Scotland, Devon and Cornwall have brutal and often relentless hills, ensure you’re bike has a problem free and adequate drive train. I had my 1970’s tourer fitted with a double chain ring at the font and a nine speed cassette at the back and believed it would be suffice for LEJOG, I was wrong. I didn’t have enough time to embark on many loaded trial runs on my custom tourer before the ride, but was convinced that my gearing was sufficient on the ascents. However, Kent simply does not have the hills seen in Scotland, Devon and Cornwall and without several practise runs, loaded with all your gear, on a route that encompasses regular inclines and descents, it’s hard to decipher whether your touring rig is adequate.

 

It didn’t take long for me to realise the scale of my mistake. After two days riding I had already conceded an injury to my right knee as a result of carrying too much weight using a drive train that forced me to stand up on inclines. Consequently, I completed the ride with injuries to both knees and Achilles tendons. Since completing LEJOG I have completely overhauled my gearing and fitted a triple chain ring at the front, finally providing sufficient gearing for a ride that regularly faces 16%+ inclines. This modification combined with a far lighter set up has transformed my tourer’s riding experience and makes me cringe to think about my previous rig. Check your gearing in conjunction with your full pack list on a few rides that encompass steep inclines before taking on LEJOG.

 

 

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Cold feet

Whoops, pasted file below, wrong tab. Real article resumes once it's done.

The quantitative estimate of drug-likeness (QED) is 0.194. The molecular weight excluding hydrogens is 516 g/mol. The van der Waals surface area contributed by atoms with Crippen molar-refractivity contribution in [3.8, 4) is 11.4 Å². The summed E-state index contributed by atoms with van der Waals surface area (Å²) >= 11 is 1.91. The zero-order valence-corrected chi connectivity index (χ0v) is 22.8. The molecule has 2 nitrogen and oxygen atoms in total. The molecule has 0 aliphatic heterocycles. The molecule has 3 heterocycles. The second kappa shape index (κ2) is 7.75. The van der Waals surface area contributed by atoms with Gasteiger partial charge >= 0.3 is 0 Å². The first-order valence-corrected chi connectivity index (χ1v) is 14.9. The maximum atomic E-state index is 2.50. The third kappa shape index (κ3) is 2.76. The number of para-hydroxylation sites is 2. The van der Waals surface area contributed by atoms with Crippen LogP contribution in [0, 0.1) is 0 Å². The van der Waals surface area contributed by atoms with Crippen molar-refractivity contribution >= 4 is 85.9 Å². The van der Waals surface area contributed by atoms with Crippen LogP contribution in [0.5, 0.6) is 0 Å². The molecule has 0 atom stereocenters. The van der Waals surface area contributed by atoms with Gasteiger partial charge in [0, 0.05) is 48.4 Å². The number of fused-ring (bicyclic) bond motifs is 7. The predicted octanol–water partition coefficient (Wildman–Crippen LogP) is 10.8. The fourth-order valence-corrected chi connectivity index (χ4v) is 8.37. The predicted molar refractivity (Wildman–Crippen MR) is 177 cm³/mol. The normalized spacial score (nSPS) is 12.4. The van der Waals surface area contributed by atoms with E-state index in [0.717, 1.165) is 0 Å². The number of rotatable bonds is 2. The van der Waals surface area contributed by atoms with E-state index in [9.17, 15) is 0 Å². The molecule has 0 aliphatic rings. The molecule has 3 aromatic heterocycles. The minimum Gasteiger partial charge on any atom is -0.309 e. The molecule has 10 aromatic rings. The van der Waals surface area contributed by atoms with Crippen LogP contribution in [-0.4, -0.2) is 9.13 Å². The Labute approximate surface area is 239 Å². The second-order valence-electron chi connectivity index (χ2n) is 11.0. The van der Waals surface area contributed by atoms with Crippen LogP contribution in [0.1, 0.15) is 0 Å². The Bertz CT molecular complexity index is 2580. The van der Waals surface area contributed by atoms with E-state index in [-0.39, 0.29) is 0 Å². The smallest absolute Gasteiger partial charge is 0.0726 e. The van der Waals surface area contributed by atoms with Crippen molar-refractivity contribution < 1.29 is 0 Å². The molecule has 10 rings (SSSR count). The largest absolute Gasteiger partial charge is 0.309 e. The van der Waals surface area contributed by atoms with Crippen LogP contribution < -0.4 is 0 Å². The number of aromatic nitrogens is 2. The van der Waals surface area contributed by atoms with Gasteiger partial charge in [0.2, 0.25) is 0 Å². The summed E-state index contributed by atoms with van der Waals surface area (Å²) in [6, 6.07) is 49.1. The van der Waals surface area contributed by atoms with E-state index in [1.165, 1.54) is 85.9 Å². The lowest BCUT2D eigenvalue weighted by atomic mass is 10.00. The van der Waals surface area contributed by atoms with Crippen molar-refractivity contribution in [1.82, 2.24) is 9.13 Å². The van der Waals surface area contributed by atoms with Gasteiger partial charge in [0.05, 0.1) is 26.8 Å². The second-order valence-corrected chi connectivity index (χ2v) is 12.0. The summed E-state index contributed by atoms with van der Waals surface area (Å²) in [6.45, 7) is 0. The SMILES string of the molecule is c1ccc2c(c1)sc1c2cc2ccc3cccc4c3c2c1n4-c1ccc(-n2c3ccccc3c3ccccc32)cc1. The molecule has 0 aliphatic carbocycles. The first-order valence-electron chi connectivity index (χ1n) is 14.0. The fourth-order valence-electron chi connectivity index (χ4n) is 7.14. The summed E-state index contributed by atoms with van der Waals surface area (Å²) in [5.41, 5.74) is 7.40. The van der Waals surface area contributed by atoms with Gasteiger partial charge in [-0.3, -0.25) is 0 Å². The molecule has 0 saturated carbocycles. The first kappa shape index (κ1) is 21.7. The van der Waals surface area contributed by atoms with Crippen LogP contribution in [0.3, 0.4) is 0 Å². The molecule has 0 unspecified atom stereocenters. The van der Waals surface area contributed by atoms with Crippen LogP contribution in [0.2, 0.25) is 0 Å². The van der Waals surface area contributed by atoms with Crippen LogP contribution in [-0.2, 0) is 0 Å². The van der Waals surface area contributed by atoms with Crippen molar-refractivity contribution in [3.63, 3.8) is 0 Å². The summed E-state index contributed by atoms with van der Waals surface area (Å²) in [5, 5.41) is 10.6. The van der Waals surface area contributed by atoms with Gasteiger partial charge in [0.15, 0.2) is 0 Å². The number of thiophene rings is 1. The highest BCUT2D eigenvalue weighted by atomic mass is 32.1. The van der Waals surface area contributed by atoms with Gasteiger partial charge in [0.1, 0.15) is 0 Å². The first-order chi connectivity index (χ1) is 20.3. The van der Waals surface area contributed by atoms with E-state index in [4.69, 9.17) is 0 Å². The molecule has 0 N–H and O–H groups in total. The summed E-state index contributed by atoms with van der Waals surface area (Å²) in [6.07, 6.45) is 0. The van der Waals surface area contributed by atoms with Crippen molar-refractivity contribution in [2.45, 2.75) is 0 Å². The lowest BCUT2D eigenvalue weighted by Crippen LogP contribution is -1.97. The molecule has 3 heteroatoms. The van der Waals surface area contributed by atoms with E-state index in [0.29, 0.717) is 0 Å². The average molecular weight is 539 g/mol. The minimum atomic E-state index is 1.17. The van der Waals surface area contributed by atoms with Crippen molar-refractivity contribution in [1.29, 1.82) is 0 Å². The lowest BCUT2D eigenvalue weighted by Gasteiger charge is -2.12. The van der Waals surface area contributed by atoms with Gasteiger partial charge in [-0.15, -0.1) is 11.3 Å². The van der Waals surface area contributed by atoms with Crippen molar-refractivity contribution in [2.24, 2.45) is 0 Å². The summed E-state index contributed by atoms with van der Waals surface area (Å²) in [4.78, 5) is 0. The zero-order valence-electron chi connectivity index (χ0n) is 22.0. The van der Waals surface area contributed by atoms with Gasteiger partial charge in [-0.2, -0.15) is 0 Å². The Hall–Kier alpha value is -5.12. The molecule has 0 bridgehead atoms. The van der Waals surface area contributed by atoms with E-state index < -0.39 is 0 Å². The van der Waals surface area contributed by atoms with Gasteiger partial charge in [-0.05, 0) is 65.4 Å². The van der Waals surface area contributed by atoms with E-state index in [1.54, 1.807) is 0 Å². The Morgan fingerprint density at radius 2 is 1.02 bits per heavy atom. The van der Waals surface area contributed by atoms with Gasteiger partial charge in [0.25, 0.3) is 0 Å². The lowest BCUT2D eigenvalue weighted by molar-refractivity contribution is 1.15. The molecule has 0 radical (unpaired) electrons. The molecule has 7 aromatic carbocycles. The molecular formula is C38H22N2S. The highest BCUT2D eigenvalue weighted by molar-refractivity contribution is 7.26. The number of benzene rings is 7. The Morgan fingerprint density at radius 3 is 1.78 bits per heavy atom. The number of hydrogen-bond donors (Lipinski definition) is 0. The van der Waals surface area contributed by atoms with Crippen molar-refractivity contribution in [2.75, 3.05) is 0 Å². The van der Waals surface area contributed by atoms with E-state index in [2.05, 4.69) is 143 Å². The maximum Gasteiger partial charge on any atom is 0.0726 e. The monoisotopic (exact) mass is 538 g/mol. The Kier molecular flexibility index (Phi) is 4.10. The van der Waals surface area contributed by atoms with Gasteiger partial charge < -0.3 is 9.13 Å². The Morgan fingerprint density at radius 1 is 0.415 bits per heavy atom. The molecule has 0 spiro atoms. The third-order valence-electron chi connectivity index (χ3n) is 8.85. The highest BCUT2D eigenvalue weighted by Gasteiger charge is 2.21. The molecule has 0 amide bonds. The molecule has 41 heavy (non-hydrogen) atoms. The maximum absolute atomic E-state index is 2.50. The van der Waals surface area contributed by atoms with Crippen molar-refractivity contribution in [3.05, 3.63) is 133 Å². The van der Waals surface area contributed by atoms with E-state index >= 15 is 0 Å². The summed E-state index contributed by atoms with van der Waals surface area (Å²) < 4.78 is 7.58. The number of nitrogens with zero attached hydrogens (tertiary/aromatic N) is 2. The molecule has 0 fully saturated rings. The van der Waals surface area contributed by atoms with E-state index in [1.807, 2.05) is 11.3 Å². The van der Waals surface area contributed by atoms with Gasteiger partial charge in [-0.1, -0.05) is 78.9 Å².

It rain’s a lot in Scotland and quite regularly in the rest of the UK for that matter. Make sure you bring waterproofs. The feeling of removing soaking wet waterproofs to reveal bone dry inner layers is an amazing feeling. The first two days of Scotland it rained fairly non stop and I can’t imagine how horrendous it would have been if I hadn’t have packed these essentials. However, the one mistake I made was not wearing weatherproof shoes or at least carrying waterproof socks, consequently by the third day my feet had aged by about eighty years and had become very sore from constantly being damp. Thus, choose suitable footwear or carry waterproof socks to ensure your feet are kept dry.

 

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What’s the hurry!?

 

 

After my cycling companion left me at Glasgow I focused too much on big mileage, instead of enjoying what is a once in a lifetime experience. The best memories I have of the ride are not those of pacing along roads, but rather the days we left the main drag and headed along scenic routes through the most remote parts of the Scottish Highlands. The Glen Coe Way stands out as one of the most brutal, yet best memories of the trip. This route is largely off road and snakes through mountain passes, thick woodland and beautiful Scottish Highland. The Glen Coe Way had numerous hidden surprises, for example the ruins of an early twentieth century railway, complete with platform and track.

 

If you want to make the most of your trip don’t always choose the easy option, if you stumble across a more scenic cycle route that heads in the right direction take it. It’s often these challenging alternatives that pass through the most stunning scenery and offer an experience you simply do not get using the roads. I’m not suggesting you always stick to the scenic option as they can be very time consuming. However, ensure you do commit to several at least, as they have every potential of being the best memories of the ride.

 

 

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EAT-A-LOT…the rotund brother of Lancelot!